Pasquale Anfossi

(Taggia 1727, Rome 1797)

Anfossi was from Taggia, Liguria, and, after travelling throughout Europe, died in Rome. But in Naples he had studied during the early years (he, too, was a pupil of Francesco Durante).

That was enough to consider him forever a son and interpret of that school. Numerous are Mozart‘s borrowings from Anfossi: from the dramatic scene “Ah non sai qual pena sia…”(Oh you don’t know how painful it is…) taken from the ‘Zemira’, to the addition of three melodies for the Vienna performances of ‘Il Curioso Indiscreto’ (The Prying Curious) and the Counterdance K 607n of Februaru 1791, taken from ‘Il Trionfo delle Donne’ (The Triumph of Women) performed with great success in Vienna in 1786. Not surprisingly at the end of the ‘Andante’ of his Symphony “Venezia” (1775) there is short but strong refrain, repente twice. Listening to it we can find an immediate rhythmical assonace with the ‘incipit’ of the ‘Confutatis Maledcitis’, the last section of the Requiem that, in the part for bassand vocals, Mozart completed before he died. Quotation, subconscious memory: could we call it plagiarism if we forgot the common custom in the 18t century to lend and borrow material, widespread and allowed by the music community which still hadn’t invented royalties and the neurosis of originality at all costs (even when it is too expensive in relation to the product) and couldn’t count on the absence of any sound reproduction device? The vastness of Mozart‘s tragic inventions on that motive, while confirming the autonomous greatness of his genius, renders justice to the nobility of Anfossi’s measures which lead the lyric-pathetic trend of the movement toward a tragic end, conform to a sensibility that has by now asserted its expressive reasons.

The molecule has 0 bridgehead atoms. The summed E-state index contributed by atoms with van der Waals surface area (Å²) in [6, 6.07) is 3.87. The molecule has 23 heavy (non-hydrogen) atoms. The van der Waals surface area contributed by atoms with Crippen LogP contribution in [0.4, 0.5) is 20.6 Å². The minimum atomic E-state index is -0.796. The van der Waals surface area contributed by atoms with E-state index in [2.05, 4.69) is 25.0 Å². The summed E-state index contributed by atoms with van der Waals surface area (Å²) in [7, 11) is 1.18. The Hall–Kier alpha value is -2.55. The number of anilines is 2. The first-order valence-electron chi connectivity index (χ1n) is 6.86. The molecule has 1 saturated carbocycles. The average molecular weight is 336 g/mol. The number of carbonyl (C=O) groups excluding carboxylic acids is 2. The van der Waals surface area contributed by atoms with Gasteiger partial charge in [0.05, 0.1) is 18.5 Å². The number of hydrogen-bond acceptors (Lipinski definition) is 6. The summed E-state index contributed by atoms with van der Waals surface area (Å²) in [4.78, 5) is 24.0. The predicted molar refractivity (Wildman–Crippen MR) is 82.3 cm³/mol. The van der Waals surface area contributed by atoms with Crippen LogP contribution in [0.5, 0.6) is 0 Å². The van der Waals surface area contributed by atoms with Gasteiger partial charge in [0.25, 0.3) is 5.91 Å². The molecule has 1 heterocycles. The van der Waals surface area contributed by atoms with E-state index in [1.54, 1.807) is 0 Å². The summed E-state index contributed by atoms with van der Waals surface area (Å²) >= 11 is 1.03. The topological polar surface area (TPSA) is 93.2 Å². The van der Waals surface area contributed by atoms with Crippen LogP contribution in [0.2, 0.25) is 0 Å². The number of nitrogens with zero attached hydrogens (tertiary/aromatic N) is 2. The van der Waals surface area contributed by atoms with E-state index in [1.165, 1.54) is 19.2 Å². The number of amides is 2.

(from the booklet by Sandro Cappelletto)

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